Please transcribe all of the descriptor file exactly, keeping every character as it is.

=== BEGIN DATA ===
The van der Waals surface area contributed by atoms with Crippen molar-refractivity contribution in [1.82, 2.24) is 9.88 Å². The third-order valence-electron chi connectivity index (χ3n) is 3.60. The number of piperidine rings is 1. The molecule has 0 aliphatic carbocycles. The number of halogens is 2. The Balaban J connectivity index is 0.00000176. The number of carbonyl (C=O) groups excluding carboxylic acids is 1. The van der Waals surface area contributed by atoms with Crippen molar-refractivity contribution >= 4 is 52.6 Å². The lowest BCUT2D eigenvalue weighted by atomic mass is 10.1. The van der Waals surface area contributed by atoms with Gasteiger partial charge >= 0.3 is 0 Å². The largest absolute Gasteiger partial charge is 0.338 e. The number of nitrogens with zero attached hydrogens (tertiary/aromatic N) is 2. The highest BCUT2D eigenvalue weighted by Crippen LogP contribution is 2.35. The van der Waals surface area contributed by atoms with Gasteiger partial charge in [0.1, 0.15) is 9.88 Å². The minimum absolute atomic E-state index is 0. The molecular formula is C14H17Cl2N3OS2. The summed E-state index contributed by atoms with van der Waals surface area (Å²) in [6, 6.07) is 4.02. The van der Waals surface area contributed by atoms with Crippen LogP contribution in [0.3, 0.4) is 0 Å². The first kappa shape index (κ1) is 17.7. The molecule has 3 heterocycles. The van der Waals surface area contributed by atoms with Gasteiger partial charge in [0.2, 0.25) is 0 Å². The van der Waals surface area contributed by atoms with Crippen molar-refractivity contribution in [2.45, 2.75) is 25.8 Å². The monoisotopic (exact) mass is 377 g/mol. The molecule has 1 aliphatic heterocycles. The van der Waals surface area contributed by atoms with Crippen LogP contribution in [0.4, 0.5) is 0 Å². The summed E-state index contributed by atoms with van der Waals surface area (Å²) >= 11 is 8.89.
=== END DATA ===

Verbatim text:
The van der Waals surface area contributed by atoms with Crippen molar-refractivity contribution in [1.82, 2.24) is 9.88 Å². The third-order valence-electron chi connectivity index (χ3n) is 3.60. The number of piperidine rings is 1. The molecule has 0 aliphatic carbocycles. The number of halogens is 2. The Balaban J connectivity index is 0.00000176. The number of carbonyl (C=O) groups excluding carboxylic acids is 1. The van der Waals surface area contributed by atoms with Crippen molar-refractivity contribution >= 4 is 52.6 Å². The lowest BCUT2D eigenvalue weighted by atomic mass is 10.1. The van der Waals surface area contributed by atoms with Gasteiger partial charge >= 0.3 is 0 Å². The largest absolute Gasteiger partial charge is 0.338 e. The number of nitrogens with zero attached hydrogens (tertiary/aromatic N) is 2. The highest BCUT2D eigenvalue weighted by Crippen LogP contribution is 2.35. The van der Waals surface area contributed by atoms with Gasteiger partial charge in [0.1, 0.15) is 9.88 Å². The minimum absolute atomic E-state index is 0. The molecular formula is C14H17Cl2N3OS2. The summed E-state index contributed by atoms with van der Waals surface area (Å²) in [6, 6.07) is 4.02. The van der Waals surface area contributed by atoms with Crippen LogP contribution in [0.3, 0.4) is 0 Å². The first kappa shape index (κ1) is 17.7. The molecule has 3 heterocycles. The van der Waals surface area contributed by atoms with Gasteiger partial charge in [0.2, 0.25) is 0 Å². The van der Waals surface area contributed by atoms with Crippen molar-refractivity contribution in [2.45, 2.75) is 25.8 Å². The monoisotopic (exact) mass is 377 g/mol. The molecule has 1 aliphatic heterocycles. The van der Waals surface area contributed by atoms with Crippen LogP contribution in [0.4, 0.5) is 0 Å². The summed E-state index contributed by atoms with van der Waals surface area (Å²) >= 11 is 8.89.